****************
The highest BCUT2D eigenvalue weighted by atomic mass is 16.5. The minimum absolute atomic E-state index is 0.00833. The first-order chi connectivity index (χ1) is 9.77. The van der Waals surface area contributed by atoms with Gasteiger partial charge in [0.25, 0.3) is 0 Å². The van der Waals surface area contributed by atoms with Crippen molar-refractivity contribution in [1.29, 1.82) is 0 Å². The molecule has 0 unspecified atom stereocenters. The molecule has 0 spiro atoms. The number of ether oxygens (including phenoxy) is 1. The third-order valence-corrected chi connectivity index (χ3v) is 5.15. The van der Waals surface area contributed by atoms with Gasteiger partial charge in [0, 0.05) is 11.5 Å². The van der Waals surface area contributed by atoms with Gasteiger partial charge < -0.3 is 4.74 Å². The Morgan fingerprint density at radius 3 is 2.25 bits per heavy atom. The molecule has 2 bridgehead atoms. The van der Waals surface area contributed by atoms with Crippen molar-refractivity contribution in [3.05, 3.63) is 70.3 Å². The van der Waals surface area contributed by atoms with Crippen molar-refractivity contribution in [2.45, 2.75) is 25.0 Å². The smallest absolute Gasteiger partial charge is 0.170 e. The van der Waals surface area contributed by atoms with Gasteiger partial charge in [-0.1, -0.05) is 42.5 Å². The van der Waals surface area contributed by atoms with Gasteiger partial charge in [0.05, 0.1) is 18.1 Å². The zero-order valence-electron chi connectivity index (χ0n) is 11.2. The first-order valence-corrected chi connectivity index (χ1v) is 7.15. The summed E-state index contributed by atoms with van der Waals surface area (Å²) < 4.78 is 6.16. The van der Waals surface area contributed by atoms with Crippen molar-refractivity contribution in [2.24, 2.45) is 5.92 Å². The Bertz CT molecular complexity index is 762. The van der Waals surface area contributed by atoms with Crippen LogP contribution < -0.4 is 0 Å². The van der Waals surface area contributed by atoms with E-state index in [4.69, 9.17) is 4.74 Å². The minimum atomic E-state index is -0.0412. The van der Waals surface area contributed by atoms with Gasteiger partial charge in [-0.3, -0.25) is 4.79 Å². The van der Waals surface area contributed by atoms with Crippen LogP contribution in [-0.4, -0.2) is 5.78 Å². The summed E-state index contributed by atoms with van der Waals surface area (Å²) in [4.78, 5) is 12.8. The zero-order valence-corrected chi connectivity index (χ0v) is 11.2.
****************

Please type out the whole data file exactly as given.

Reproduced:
The highest BCUT2D eigenvalue weighted by atomic mass is 16.5. The minimum absolute atomic E-state index is 0.00833. The first-order chi connectivity index (χ1) is 9.77. The van der Waals surface area contributed by atoms with Gasteiger partial charge in [0.25, 0.3) is 0 Å². The van der Waals surface area contributed by atoms with Crippen molar-refractivity contribution in [1.29, 1.82) is 0 Å². The molecule has 0 unspecified atom stereocenters. The molecule has 0 spiro atoms. The number of ether oxygens (including phenoxy) is 1. The third-order valence-corrected chi connectivity index (χ3v) is 5.15. The van der Waals surface area contributed by atoms with Gasteiger partial charge in [0, 0.05) is 11.5 Å². The van der Waals surface area contributed by atoms with Gasteiger partial charge < -0.3 is 4.74 Å². The Morgan fingerprint density at radius 3 is 2.25 bits per heavy atom. The molecule has 2 bridgehead atoms. The van der Waals surface area contributed by atoms with Crippen molar-refractivity contribution in [3.05, 3.63) is 70.3 Å². The van der Waals surface area contributed by atoms with Crippen molar-refractivity contribution in [2.45, 2.75) is 25.0 Å². The smallest absolute Gasteiger partial charge is 0.170 e. The van der Waals surface area contributed by atoms with Gasteiger partial charge in [-0.1, -0.05) is 42.5 Å². The van der Waals surface area contributed by atoms with Gasteiger partial charge in [0.05, 0.1) is 18.1 Å². The zero-order valence-electron chi connectivity index (χ0n) is 11.2. The first-order valence-corrected chi connectivity index (χ1v) is 7.15. The summed E-state index contributed by atoms with van der Waals surface area (Å²) < 4.78 is 6.16. The van der Waals surface area contributed by atoms with Crippen molar-refractivity contribution in [2.24, 2.45) is 5.92 Å². The Bertz CT molecular complexity index is 762. The van der Waals surface area contributed by atoms with Crippen LogP contribution < -0.4 is 0 Å². The van der Waals surface area contributed by atoms with E-state index in [4.69, 9.17) is 4.74 Å². The minimum atomic E-state index is -0.0412. The van der Waals surface area contributed by atoms with Gasteiger partial charge in [-0.3, -0.25) is 4.79 Å². The van der Waals surface area contributed by atoms with Crippen LogP contribution in [-0.4, -0.2) is 5.78 Å². The summed E-state index contributed by atoms with van der Waals surface area (Å²) in [4.78, 5) is 12.8. The zero-order valence-corrected chi connectivity index (χ0v) is 11.2.